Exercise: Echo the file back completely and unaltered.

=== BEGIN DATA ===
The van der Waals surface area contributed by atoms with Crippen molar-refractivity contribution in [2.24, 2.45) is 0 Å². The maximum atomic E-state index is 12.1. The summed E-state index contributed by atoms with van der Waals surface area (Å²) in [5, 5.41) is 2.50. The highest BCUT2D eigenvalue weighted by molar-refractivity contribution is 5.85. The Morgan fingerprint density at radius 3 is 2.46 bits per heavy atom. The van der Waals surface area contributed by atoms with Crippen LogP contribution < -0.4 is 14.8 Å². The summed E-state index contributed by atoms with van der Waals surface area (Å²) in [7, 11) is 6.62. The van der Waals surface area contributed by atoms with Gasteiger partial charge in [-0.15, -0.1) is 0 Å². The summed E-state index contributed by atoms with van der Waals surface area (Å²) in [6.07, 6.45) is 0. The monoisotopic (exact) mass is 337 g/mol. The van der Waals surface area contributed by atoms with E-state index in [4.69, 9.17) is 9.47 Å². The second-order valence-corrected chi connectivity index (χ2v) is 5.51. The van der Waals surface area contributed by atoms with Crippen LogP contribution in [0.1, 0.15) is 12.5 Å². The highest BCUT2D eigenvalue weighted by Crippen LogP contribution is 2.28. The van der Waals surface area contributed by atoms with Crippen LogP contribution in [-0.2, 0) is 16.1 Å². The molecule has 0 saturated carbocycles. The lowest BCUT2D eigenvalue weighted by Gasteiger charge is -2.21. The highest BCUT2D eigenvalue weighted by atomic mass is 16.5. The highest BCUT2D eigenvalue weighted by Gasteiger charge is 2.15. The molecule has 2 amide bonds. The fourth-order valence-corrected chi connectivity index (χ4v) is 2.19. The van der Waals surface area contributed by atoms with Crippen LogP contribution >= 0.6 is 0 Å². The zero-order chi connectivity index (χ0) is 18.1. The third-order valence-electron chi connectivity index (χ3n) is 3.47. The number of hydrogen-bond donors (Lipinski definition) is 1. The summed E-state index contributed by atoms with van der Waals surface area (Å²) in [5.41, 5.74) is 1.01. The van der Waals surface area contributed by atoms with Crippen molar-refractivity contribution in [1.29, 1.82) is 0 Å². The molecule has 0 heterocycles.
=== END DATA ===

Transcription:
The van der Waals surface area contributed by atoms with Crippen molar-refractivity contribution in [2.24, 2.45) is 0 Å². The maximum atomic E-state index is 12.1. The summed E-state index contributed by atoms with van der Waals surface area (Å²) in [5, 5.41) is 2.50. The highest BCUT2D eigenvalue weighted by molar-refractivity contribution is 5.85. The Morgan fingerprint density at radius 3 is 2.46 bits per heavy atom. The van der Waals surface area contributed by atoms with Crippen LogP contribution < -0.4 is 14.8 Å². The summed E-state index contributed by atoms with van der Waals surface area (Å²) in [7, 11) is 6.62. The van der Waals surface area contributed by atoms with Gasteiger partial charge in [-0.15, -0.1) is 0 Å². The summed E-state index contributed by atoms with van der Waals surface area (Å²) in [6.07, 6.45) is 0. The monoisotopic (exact) mass is 337 g/mol. The van der Waals surface area contributed by atoms with E-state index in [4.69, 9.17) is 9.47 Å². The second-order valence-corrected chi connectivity index (χ2v) is 5.51. The van der Waals surface area contributed by atoms with Crippen LogP contribution in [0.1, 0.15) is 12.5 Å². The highest BCUT2D eigenvalue weighted by Crippen LogP contribution is 2.28. The van der Waals surface area contributed by atoms with Crippen LogP contribution in [-0.2, 0) is 16.1 Å². The molecule has 0 saturated carbocycles. The lowest BCUT2D eigenvalue weighted by Gasteiger charge is -2.21. The highest BCUT2D eigenvalue weighted by atomic mass is 16.5. The highest BCUT2D eigenvalue weighted by Gasteiger charge is 2.15. The molecule has 2 amide bonds. The fourth-order valence-corrected chi connectivity index (χ4v) is 2.19. The van der Waals surface area contributed by atoms with Crippen LogP contribution >= 0.6 is 0 Å². The zero-order chi connectivity index (χ0) is 18.1. The third-order valence-electron chi connectivity index (χ3n) is 3.47. The number of hydrogen-bond donors (Lipinski definition) is 1. The summed E-state index contributed by atoms with van der Waals surface area (Å²) in [5.41, 5.74) is 1.01. The van der Waals surface area contributed by atoms with Crippen molar-refractivity contribution in [1.29, 1.82) is 0 Å². The molecule has 0 heterocycles.